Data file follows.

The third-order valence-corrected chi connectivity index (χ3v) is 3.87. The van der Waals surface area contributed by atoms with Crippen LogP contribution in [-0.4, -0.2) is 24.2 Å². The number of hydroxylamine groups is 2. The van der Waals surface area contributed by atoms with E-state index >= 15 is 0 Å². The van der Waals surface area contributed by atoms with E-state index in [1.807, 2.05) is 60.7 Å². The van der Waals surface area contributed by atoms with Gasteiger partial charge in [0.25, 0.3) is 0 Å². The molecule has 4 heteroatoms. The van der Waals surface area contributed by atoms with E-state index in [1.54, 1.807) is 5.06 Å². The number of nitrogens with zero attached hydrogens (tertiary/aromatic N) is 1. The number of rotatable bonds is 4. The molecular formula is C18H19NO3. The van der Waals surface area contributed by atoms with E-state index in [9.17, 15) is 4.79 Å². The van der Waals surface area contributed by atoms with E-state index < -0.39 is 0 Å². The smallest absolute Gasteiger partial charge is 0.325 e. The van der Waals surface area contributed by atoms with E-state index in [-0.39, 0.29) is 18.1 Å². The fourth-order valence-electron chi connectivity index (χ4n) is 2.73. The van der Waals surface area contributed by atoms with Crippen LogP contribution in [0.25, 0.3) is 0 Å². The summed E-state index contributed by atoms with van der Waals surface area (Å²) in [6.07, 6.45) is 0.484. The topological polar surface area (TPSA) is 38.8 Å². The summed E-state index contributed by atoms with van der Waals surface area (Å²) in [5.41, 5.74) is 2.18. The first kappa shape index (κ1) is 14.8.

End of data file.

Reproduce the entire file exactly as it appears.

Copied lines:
The third-order valence-corrected chi connectivity index (χ3v) is 3.87. The van der Waals surface area contributed by atoms with Crippen LogP contribution in [-0.4, -0.2) is 24.2 Å². The number of hydroxylamine groups is 2. The van der Waals surface area contributed by atoms with E-state index >= 15 is 0 Å². The van der Waals surface area contributed by atoms with E-state index in [1.807, 2.05) is 60.7 Å². The van der Waals surface area contributed by atoms with Gasteiger partial charge in [0.25, 0.3) is 0 Å². The molecule has 4 heteroatoms. The van der Waals surface area contributed by atoms with E-state index in [1.54, 1.807) is 5.06 Å². The number of nitrogens with zero attached hydrogens (tertiary/aromatic N) is 1. The number of rotatable bonds is 4. The molecular formula is C18H19NO3. The van der Waals surface area contributed by atoms with E-state index in [9.17, 15) is 4.79 Å². The van der Waals surface area contributed by atoms with E-state index < -0.39 is 0 Å². The smallest absolute Gasteiger partial charge is 0.325 e. The van der Waals surface area contributed by atoms with E-state index in [-0.39, 0.29) is 18.1 Å². The fourth-order valence-electron chi connectivity index (χ4n) is 2.73. The van der Waals surface area contributed by atoms with Crippen LogP contribution in [0.25, 0.3) is 0 Å². The summed E-state index contributed by atoms with van der Waals surface area (Å²) in [6.07, 6.45) is 0.484. The topological polar surface area (TPSA) is 38.8 Å². The summed E-state index contributed by atoms with van der Waals surface area (Å²) in [5.41, 5.74) is 2.18. The first kappa shape index (κ1) is 14.8.